Connie Painter has been a teacher for 25 years. She taught special needs that whole time. She went back to school and received her Master's Degree in Autism Studies. Eight years ago she began her journey as a business owner. She works alongside the Autism Society and Hope Academy. She loves what she does. Making a difference in a person's life means so much to Connie Painter.
Connie Painter is hosting a dating seminar for autistic adolescents & young adults on May 22nd in Mauldin, SC from noon - 5pm EST.
You can find more information about Shining Stars Tutoring at https://www.facebook.com/shiningstarstutoring/
dating, meet, students, rigidity, safe manner, person, shining stars, rote memory, people, malden, online, autism, scary, work, chris hanson, summertime, kids, part, tinder, stars
Hey everybody. Welcome back to another episode of the autism and action podcast. I'm Tosha Rollins. And
I'm Chris Hanson.
And we're excited today we've got another very special guest for you guys. We've got Miss Connie painter with the shining stars tutoring center out of Malden, South Carolina. Welcome to the show, Connie.
Hi, how are you?
Good, good. I'm so glad that you could take time to be here. Today, I'm super excited to learn about what it is that you've got going on something special in the summertime for all these kids.
Yeah, we're doing a summer camp. And that's open to all kids. Special Needs anything. I like to try to keep everybody together. So we're doing a summer camp. And that's, um, it'll be from seven to two every day, Monday through Friday, during the summer. And it starts the second of June and ends at the end of August, or the middle of August when Scott saw stars back. And we're also doing a dating series for adults and kids, or teenagers with autism around the autism spectrum. For the most part, it's just for the young adults, so that they kind of understand dating, because I mean, dating is hard, even for people that are neurotypical. I know, I've spent I've spent years going through dating sites, and that's what ends up happening with the kids with autism. They see us do that. But it's a little different for them. It's more dangerous, because they don't people they're very naive about. Yeah, yeah. And people take that for granted. And they I've seen several of my students have lots of issues due to things like that, um, but they're just like anybody else they want, they want love, and they want marriage and they want they you know, people assume that they don't, but they do. And they are the ones that are higher functioning, struggle so much, trying to figure out how to do these things, even just a job is very difficult for them, because they don't know how to really balance their highs and lows and all of that in with dating and job and everything that they want to do. So I'm trying to offer some of these distinct teach them the basics of dating, you know how to meet someone in in a safe manner, how to go about going on a date, you know, not rattle on for eight hours about, you know, once we have the legs on board, don't rattle on about eight hours, but one more, because I doubt your date is going to want to hear that. So they I'm trying to teach them how to get doing more back and forth conversation, how to read cues a little better, that if if the person is really quiet, that probably means they're not really interested, and they need to move on to something different. And I know that's hard for them. And so what I've told a lot of them is to take little note cards and things with them so that they can kind of look at it and see. Okay, I don't need to do this and almost follow it, like a rote memory.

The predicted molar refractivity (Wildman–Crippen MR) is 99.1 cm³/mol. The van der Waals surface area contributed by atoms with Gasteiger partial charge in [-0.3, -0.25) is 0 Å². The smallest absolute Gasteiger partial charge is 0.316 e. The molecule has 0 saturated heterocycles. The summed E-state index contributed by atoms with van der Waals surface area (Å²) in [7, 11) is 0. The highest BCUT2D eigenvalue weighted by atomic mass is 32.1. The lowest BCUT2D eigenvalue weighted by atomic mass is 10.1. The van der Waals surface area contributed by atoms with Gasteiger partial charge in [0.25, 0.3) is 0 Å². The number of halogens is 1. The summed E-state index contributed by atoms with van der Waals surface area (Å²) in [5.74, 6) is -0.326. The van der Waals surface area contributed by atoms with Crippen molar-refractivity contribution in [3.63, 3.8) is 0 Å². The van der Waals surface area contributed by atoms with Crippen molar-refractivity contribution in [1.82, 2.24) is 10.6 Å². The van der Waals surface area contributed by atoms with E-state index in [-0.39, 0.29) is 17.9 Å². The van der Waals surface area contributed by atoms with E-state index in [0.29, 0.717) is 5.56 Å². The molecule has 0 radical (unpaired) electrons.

Mm hmm. I think that's awesome. And it's so so needed.
Oh, go ahead. Sorry. No, go ahead. Good. Oh, yeah. I was just gonna say to a couple people I've worked with here and the Seattle area that are trying to get into the dating world. And one thing I found is the rigidity of wanting to make sure every, like every single criteria of the person you're looking for is checked off. And have you found something in the talk with your people about to?
Yeah, I'm just letting them know that the people have flaws in it, you know, because they they are very rigid about certain things, even even though I had a skills class at shining stars as well. And even the rigidity of that is difficult at times because they are like, Okay, well, you were supposed to have this this day. And this this day, and this is a and they do the same thing with the dating. So I'm trying to teach them look for the things that you like in a person and don't focus so much on the fact that they're not doing everything the exact way you want it. So yes, yeah. I mean, and it's hard, because that's part of their ingrained part of their, you know, personalities for the most part, so it's harder for them.
Right. Have you heard of the show love on the spectrum? It's kind of
Yeah, I watched it. It was great. Kind of
a tear jerker.
Yeah, yeah. Yeah. And that in, and that's kind of the way a lot of my students that I have here are, they want this stuff so badly, but like, they just kind of keep going in a circle, for the most part.